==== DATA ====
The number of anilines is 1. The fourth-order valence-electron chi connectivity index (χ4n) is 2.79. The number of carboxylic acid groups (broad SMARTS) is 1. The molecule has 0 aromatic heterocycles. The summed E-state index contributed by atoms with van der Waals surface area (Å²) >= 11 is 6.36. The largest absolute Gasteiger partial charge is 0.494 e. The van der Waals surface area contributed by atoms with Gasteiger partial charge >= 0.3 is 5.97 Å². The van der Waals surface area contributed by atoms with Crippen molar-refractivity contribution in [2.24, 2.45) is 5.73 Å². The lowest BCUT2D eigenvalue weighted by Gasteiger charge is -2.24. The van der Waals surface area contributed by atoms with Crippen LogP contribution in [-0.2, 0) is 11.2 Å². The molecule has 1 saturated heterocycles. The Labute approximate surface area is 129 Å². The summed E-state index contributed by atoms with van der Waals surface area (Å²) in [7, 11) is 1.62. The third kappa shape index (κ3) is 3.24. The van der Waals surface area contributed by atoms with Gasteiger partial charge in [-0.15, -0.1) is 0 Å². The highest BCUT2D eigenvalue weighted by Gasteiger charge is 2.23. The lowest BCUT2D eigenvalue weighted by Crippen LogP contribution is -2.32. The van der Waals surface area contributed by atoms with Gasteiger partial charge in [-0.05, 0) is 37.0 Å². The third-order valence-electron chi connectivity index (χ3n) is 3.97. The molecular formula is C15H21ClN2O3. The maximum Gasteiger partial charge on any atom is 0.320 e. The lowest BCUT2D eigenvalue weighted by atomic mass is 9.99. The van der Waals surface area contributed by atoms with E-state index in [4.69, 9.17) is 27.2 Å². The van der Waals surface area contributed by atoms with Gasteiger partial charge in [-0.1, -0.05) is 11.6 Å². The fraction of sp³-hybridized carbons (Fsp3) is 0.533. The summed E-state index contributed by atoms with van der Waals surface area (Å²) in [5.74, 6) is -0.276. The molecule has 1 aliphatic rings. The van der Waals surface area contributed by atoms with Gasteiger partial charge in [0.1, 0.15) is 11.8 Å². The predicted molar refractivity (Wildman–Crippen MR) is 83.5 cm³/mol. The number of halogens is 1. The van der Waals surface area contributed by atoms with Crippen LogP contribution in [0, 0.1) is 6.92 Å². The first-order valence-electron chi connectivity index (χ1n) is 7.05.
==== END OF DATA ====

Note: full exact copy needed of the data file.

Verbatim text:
The number of anilines is 1. The fourth-order valence-electron chi connectivity index (χ4n) is 2.79. The number of carboxylic acid groups (broad SMARTS) is 1. The molecule has 0 aromatic heterocycles. The summed E-state index contributed by atoms with van der Waals surface area (Å²) >= 11 is 6.36. The largest absolute Gasteiger partial charge is 0.494 e. The van der Waals surface area contributed by atoms with Gasteiger partial charge >= 0.3 is 5.97 Å². The van der Waals surface area contributed by atoms with Crippen molar-refractivity contribution in [2.24, 2.45) is 5.73 Å². The lowest BCUT2D eigenvalue weighted by Gasteiger charge is -2.24. The van der Waals surface area contributed by atoms with Crippen LogP contribution in [-0.2, 0) is 11.2 Å². The molecule has 1 saturated heterocycles. The Labute approximate surface area is 129 Å². The summed E-state index contributed by atoms with van der Waals surface area (Å²) in [7, 11) is 1.62. The third kappa shape index (κ3) is 3.24. The van der Waals surface area contributed by atoms with Gasteiger partial charge in [-0.15, -0.1) is 0 Å². The highest BCUT2D eigenvalue weighted by Gasteiger charge is 2.23. The lowest BCUT2D eigenvalue weighted by Crippen LogP contribution is -2.32. The van der Waals surface area contributed by atoms with Gasteiger partial charge in [-0.05, 0) is 37.0 Å². The third-order valence-electron chi connectivity index (χ3n) is 3.97. The molecular formula is C15H21ClN2O3. The maximum Gasteiger partial charge on any atom is 0.320 e. The lowest BCUT2D eigenvalue weighted by atomic mass is 9.99. The van der Waals surface area contributed by atoms with E-state index in [4.69, 9.17) is 27.2 Å². The van der Waals surface area contributed by atoms with Gasteiger partial charge in [-0.1, -0.05) is 11.6 Å². The fraction of sp³-hybridized carbons (Fsp3) is 0.533. The summed E-state index contributed by atoms with van der Waals surface area (Å²) in [5.74, 6) is -0.276. The molecule has 1 aliphatic rings. The van der Waals surface area contributed by atoms with Gasteiger partial charge in [0.1, 0.15) is 11.8 Å². The predicted molar refractivity (Wildman–Crippen MR) is 83.5 cm³/mol. The number of halogens is 1. The van der Waals surface area contributed by atoms with Crippen LogP contribution in [0, 0.1) is 6.92 Å². The first-order valence-electron chi connectivity index (χ1n) is 7.05.